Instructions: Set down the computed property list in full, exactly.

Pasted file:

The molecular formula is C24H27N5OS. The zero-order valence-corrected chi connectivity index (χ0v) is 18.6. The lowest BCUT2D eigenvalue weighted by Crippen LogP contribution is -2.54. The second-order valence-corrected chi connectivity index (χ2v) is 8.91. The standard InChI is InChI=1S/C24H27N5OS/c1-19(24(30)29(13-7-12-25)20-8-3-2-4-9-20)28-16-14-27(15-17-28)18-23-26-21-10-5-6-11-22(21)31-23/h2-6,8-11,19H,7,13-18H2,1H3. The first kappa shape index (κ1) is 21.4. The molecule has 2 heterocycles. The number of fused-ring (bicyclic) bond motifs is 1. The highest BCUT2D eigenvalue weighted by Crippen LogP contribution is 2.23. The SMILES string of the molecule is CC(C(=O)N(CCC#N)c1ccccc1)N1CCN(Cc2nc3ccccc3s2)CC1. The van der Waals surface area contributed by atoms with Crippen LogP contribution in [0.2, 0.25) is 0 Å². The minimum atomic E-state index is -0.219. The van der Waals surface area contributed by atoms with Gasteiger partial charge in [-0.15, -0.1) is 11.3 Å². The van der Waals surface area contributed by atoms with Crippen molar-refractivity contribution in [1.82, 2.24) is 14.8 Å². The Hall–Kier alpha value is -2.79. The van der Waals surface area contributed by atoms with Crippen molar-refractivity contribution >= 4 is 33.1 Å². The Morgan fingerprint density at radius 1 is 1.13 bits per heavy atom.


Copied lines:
The molecular formula is C24H27N5OS. The zero-order valence-corrected chi connectivity index (χ0v) is 18.6. The lowest BCUT2D eigenvalue weighted by Crippen LogP contribution is -2.54. The second-order valence-corrected chi connectivity index (χ2v) is 8.91. The standard InChI is InChI=1S/C24H27N5OS/c1-19(24(30)29(13-7-12-25)20-8-3-2-4-9-20)28-16-14-27(15-17-28)18-23-26-21-10-5-6-11-22(21)31-23/h2-6,8-11,19H,7,13-18H2,1H3. The first kappa shape index (κ1) is 21.4. The molecule has 2 heterocycles. The number of fused-ring (bicyclic) bond motifs is 1. The highest BCUT2D eigenvalue weighted by Crippen LogP contribution is 2.23. The SMILES string of the molecule is CC(C(=O)N(CCC#N)c1ccccc1)N1CCN(Cc2nc3ccccc3s2)CC1. The van der Waals surface area contributed by atoms with Crippen LogP contribution in [0.2, 0.25) is 0 Å². The minimum atomic E-state index is -0.219. The van der Waals surface area contributed by atoms with Gasteiger partial charge in [-0.15, -0.1) is 11.3 Å². The van der Waals surface area contributed by atoms with Crippen molar-refractivity contribution in [1.82, 2.24) is 14.8 Å². The Hall–Kier alpha value is -2.79. The van der Waals surface area contributed by atoms with Crippen molar-refractivity contribution >= 4 is 33.1 Å². The Morgan fingerprint density at radius 1 is 1.13 bits per heavy atom.